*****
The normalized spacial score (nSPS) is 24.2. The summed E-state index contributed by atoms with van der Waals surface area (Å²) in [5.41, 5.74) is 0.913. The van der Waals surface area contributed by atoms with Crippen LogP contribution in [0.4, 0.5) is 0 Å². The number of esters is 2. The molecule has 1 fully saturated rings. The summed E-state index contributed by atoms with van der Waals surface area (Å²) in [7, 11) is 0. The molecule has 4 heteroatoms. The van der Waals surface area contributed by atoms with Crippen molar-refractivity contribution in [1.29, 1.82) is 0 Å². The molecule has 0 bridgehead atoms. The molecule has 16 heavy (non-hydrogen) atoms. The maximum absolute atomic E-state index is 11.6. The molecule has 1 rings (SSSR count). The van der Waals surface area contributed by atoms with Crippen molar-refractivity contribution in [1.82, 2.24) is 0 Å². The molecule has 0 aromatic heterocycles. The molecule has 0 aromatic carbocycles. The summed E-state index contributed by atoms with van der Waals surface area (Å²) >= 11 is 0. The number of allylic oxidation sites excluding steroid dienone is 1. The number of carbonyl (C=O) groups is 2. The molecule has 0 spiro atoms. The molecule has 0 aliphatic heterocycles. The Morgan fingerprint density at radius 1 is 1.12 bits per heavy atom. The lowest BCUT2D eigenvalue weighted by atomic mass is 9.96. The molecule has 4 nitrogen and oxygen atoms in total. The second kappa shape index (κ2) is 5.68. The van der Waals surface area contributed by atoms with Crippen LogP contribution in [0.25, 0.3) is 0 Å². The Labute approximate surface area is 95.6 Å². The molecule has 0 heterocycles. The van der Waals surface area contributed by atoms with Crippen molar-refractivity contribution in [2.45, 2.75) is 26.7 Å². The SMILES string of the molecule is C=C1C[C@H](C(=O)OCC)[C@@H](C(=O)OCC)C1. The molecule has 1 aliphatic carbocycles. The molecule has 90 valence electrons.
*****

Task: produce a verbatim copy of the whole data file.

The normalized spacial score (nSPS) is 24.2. The summed E-state index contributed by atoms with van der Waals surface area (Å²) in [5.41, 5.74) is 0.913. The van der Waals surface area contributed by atoms with Crippen LogP contribution in [0.4, 0.5) is 0 Å². The number of esters is 2. The molecule has 1 fully saturated rings. The summed E-state index contributed by atoms with van der Waals surface area (Å²) in [7, 11) is 0. The molecule has 4 heteroatoms. The van der Waals surface area contributed by atoms with Crippen molar-refractivity contribution in [1.29, 1.82) is 0 Å². The molecule has 0 bridgehead atoms. The molecule has 16 heavy (non-hydrogen) atoms. The maximum absolute atomic E-state index is 11.6. The molecule has 1 rings (SSSR count). The van der Waals surface area contributed by atoms with Crippen molar-refractivity contribution in [1.82, 2.24) is 0 Å². The molecule has 0 aromatic heterocycles. The molecule has 0 aromatic carbocycles. The summed E-state index contributed by atoms with van der Waals surface area (Å²) >= 11 is 0. The number of allylic oxidation sites excluding steroid dienone is 1. The number of carbonyl (C=O) groups is 2. The molecule has 0 spiro atoms. The molecule has 0 aliphatic heterocycles. The Morgan fingerprint density at radius 1 is 1.12 bits per heavy atom. The lowest BCUT2D eigenvalue weighted by atomic mass is 9.96. The molecule has 4 nitrogen and oxygen atoms in total. The second kappa shape index (κ2) is 5.68. The van der Waals surface area contributed by atoms with Crippen LogP contribution in [0.25, 0.3) is 0 Å². The Labute approximate surface area is 95.6 Å². The molecule has 0 heterocycles. The van der Waals surface area contributed by atoms with Crippen molar-refractivity contribution in [2.45, 2.75) is 26.7 Å². The SMILES string of the molecule is C=C1C[C@H](C(=O)OCC)[C@@H](C(=O)OCC)C1. The molecule has 1 aliphatic carbocycles. The molecule has 90 valence electrons.